Marijuana petitioners were asked to leave the fairgrounds parking lot before county officials resolved any “confusion” about where they could gather signatures Friday.
Ed Medina Jr., chief petitioner of an ordinance to allow recreational cannabis sales in Klamath Falls, said a volunteer seeking signatures at the Klamath County Fairgrounds was told to leave the area Friday night. Medina and the group are working on efforts to gather more than 1,700 signatures to put recreational marijuana back on the ballots for the November election.
Following the incident, Medina contacted Commissioner Kelley Minty Morris to say that he felt their first amendment rights were violated. A letter that outlines national petitioner rights was also sent to the county.
“Its pretty disheartening to know that our community would discriminate based on personal beliefs, and deny the rights of any citizens,” Medina wrote in his email.
Minty Morris responded shortly after to correct the issue. The county commissioner said there was talk between a vendor in the area — the Klamath Basin Home Builders Association — and petitioners that “led to some confusion.” Minty Morris said she then contacted Medina to tell him that petitioners were allowed in the area.
“He and his colleagues came back to the fairgrounds and spent several hours petitioning visitors,” Minty Morris said.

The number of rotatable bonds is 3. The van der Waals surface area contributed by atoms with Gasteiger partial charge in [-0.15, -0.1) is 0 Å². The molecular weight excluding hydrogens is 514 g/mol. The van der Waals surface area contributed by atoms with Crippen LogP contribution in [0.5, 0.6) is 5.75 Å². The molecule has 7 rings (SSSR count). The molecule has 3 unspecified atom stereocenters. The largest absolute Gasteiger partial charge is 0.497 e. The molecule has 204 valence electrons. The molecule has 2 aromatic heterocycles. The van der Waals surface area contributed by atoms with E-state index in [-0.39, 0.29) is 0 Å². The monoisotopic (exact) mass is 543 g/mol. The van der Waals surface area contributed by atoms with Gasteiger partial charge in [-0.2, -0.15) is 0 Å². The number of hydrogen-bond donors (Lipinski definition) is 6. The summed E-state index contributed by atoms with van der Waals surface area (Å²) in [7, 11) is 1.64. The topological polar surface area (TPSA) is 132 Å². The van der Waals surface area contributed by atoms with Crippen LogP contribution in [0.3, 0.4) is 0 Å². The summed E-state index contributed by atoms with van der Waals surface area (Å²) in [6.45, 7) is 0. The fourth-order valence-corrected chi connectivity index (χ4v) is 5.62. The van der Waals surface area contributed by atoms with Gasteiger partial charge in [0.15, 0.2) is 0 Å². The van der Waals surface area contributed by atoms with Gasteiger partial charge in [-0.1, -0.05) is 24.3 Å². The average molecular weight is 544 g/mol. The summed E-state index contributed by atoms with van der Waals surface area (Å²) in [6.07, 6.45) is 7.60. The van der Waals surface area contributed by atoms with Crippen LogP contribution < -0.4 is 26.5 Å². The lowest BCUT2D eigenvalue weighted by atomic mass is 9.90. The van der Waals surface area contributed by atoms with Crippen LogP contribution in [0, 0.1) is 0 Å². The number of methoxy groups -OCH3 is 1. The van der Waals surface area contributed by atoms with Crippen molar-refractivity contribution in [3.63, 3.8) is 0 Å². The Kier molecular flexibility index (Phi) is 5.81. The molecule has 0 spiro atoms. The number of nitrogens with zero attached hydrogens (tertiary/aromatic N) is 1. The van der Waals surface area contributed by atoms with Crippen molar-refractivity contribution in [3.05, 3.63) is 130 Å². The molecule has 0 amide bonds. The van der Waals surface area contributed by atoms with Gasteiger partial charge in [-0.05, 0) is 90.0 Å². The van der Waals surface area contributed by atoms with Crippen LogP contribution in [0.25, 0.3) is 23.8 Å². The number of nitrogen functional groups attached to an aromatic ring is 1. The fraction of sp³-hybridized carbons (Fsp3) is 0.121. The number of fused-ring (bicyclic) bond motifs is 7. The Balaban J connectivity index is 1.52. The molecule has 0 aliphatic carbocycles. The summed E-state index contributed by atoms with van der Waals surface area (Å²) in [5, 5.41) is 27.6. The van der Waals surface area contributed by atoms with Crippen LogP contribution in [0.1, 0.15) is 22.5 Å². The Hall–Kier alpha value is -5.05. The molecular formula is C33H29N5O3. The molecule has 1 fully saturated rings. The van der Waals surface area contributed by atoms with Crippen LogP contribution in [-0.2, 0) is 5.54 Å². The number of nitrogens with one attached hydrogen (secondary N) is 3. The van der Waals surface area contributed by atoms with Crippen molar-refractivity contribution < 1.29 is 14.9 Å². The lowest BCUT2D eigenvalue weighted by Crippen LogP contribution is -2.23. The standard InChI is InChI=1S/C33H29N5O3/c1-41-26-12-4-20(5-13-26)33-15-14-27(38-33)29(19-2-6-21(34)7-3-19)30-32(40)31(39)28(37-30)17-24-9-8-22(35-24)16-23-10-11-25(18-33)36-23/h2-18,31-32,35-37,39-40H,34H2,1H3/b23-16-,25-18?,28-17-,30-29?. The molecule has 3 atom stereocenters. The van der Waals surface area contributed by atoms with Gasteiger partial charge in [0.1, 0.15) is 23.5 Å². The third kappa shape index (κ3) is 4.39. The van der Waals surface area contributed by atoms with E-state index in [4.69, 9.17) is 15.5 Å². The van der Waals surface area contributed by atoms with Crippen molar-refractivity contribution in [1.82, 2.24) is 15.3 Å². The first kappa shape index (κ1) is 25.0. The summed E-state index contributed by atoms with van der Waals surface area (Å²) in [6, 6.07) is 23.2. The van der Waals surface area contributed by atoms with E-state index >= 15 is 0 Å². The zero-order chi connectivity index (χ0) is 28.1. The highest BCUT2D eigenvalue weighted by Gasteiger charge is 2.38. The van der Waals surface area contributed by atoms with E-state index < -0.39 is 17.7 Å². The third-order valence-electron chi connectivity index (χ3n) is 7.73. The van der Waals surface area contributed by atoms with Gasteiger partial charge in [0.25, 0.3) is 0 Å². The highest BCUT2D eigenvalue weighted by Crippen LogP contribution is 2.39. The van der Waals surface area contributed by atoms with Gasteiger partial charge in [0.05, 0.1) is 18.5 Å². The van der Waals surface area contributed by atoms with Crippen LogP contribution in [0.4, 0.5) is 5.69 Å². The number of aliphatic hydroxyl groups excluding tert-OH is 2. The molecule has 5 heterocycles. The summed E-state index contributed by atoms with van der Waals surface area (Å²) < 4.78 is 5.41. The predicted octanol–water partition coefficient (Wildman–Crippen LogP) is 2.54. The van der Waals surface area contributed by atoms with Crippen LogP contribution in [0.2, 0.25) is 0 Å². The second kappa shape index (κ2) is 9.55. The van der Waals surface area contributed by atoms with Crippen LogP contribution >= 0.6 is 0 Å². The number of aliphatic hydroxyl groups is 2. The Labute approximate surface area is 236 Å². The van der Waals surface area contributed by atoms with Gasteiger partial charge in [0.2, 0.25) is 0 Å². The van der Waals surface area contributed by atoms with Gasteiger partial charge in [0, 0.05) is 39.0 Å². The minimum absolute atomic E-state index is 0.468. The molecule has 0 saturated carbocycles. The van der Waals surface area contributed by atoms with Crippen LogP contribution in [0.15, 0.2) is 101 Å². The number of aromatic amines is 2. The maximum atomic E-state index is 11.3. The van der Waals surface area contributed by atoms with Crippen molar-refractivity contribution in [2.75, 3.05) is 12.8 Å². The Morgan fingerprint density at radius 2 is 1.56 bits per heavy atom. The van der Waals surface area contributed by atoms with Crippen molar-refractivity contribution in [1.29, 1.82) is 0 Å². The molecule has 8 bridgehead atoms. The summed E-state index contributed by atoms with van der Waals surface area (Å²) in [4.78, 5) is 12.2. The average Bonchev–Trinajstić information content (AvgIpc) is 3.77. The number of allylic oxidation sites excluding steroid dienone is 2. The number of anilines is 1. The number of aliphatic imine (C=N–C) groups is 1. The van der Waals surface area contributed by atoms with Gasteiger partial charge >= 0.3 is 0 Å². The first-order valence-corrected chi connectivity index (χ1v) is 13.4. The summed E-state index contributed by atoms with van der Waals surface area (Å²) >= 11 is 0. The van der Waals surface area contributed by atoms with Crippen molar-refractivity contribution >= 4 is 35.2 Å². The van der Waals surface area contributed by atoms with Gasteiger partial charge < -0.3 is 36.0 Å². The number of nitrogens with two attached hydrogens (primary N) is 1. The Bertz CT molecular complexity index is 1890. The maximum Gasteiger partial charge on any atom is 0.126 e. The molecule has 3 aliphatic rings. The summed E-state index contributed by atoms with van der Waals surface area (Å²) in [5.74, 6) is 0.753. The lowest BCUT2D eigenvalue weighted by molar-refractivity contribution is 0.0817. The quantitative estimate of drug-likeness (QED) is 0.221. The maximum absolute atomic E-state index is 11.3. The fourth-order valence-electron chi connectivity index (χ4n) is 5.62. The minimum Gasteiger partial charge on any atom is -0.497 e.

Oregon rules on petitions and signature circulations do not mention guidelines on public places or county buildings. This is the result of there being no state regulation that says where people can and cannot petition, according to Deb Royal, chief of staff for the Oregon Secretary of State’s office.
“You can pretty much be wherever you want to be until someone comes and tells you you’re on private property,” Royal said.
Petition staff and volunteers could violate state law when they get false signatures, attempt to get signatures of those who say they cannot vote, make offers for signatures or alter information on sheets, according to documents from the Secretary of State’s office.
Earlier in February, petitioners set up klamathstrong.com to list petition locations and gather donations. Medina said they have gathered 30 to 40 percent of their valid signatures so far and would ramp up efforts throughout spring.